Birth Control Glasses

A derogatory (but painfully true) term describing U.S. military-issue eyeglasses. Also sometimes referred to as just "BCG's"

The style and color of the frames has changed slightly over the years, but the name is quite fitting, in that anyone who wears these glasses will repel the opposite sex. (Think "Drew Carey", but worse...)

The relatively-thick frames are made of brown translucent plastic, with a thin metal wire extending down the center of each of the earpieces. The shape of the lenses is nearly rectangular, with rounded edges, and a slight diagonal angle adjacent to the integrated nosepieces.

The design reflects a specification for durability at the lowest possible cost.

Approximation of Frame Shape
    __________    __________
  _/----------\__/----------\_
 |:|          |__|          |:|
  ||         //  \\         ||
   \________/      \________/
    --------        --------
Lens Dimensions:
  • Height: ~ 1.5"
  • Width - Top: ~ 1.75"
  • Width - Bottom: ~ 1.25"
Typical Issue: (BCG's are issued at government expense)
  • First Issue: Recruit Training (Boot Camp) - Mandatory wear for recruits who require corrective lenses.
  • Subsequent Issues: When eyesight changes, or when unserviceable. Use after recruit training is now optional. In the past, Military personnel would obtain their own eyeglasses, but not at government expense. As of about December of last year, the Army, Navy and Air Force began offering personnel the choice between several civilian styles, of which the silver oval is the most popular.
  • Inventory: Two pairs plain glass lenses, One pair sun protective. An additional pair of gas mask inserts (GMI's) may also be issued. GMI's are eyeglasses without earpieces meant to be worn inside the M-17 Field Protective Mask. Although they're made according to the same prescription, they do sit closer to the eyes. Brain-strap is optional.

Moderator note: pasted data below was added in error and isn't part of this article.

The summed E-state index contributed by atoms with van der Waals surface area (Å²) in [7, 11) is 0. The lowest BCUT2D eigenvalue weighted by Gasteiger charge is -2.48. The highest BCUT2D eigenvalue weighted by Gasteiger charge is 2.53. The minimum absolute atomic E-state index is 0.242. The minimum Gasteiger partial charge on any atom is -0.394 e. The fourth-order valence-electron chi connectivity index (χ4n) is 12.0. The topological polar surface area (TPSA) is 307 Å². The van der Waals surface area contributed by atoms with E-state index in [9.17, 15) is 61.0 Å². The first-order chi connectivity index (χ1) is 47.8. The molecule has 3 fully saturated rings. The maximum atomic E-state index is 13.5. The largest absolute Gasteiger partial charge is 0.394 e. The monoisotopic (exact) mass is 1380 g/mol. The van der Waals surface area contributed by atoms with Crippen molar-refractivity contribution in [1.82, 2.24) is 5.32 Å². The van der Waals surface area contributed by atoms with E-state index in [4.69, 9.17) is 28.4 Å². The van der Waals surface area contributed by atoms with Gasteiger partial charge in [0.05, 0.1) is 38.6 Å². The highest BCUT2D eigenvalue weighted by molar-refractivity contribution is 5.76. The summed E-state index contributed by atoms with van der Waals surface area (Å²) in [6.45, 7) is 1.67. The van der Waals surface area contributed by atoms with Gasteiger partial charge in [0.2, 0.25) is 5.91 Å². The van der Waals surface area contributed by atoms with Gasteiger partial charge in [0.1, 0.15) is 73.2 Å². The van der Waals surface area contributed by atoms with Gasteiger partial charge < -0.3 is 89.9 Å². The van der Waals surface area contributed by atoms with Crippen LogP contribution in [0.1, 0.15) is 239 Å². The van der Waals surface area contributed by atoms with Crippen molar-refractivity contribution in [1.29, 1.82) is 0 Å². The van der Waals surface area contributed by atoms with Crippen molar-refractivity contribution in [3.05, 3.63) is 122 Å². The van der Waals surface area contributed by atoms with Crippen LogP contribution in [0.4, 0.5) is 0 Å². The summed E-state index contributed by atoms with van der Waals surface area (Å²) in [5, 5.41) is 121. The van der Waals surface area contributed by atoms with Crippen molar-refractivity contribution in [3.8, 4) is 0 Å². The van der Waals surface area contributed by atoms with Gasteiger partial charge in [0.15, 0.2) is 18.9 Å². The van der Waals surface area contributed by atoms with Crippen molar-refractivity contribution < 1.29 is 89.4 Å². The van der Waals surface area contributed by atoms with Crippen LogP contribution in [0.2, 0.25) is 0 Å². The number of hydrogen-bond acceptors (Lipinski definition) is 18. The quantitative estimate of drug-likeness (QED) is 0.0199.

Sources:
  • Personal experience in the USMC
  • http://www.gazette.com/military/carson/001204fc.html
Note: greyblue says: "I think 'BCG' originally stood for 'Basic Corrective Glasses'". I couldn't find any references to that, but it may be true. Thanks, greyblue.

I would have to argue with you there.  Now, personally, I am a cadet in the Civil Air Patrol, the Air Force Auxiliary, but in this I meet a lot of people in the military.  Anyway, I will go on with my writeup.

I was leaving a squadron meeting which was held at the 69th Regiment Armory in midtown Manhattan, NYC, and two days before had read the original node about BCGs.  A gentleman from the Army was sitting near the entrance, hanging out, as one would say (he was in civilian attire, I was in my Blues uniform).  I happened to be talking to a fellow cadet NCO about the BCGs, and the Army gentleman (most likely an NCO-- you kind of get a feel for telling who's in the military and what they are after being around them for a while) told me that he actually got more chicks with the BCGs. 

I was surprised myself, as BCGs really are not that stylish, if I may say so myself.  But what do I know, I don't even wear glasses.

I love the military...

Actually, BCGs work mainly for females. If you are the type to not be put off by a shaved head and the ever-so stylish military apparell, a pair of BCGs will be right down your alley (let's face it, there are guys who look very sexy with shaved heads, but most have odd-shaped lumps or moles & stuff). A female, however, CANNOT look good in BCGs; I think it's actually a law of physics or something. It's a really effective method unless it's in basic or AIT, when even ritual scarification or acid burns would not be a deterrent.

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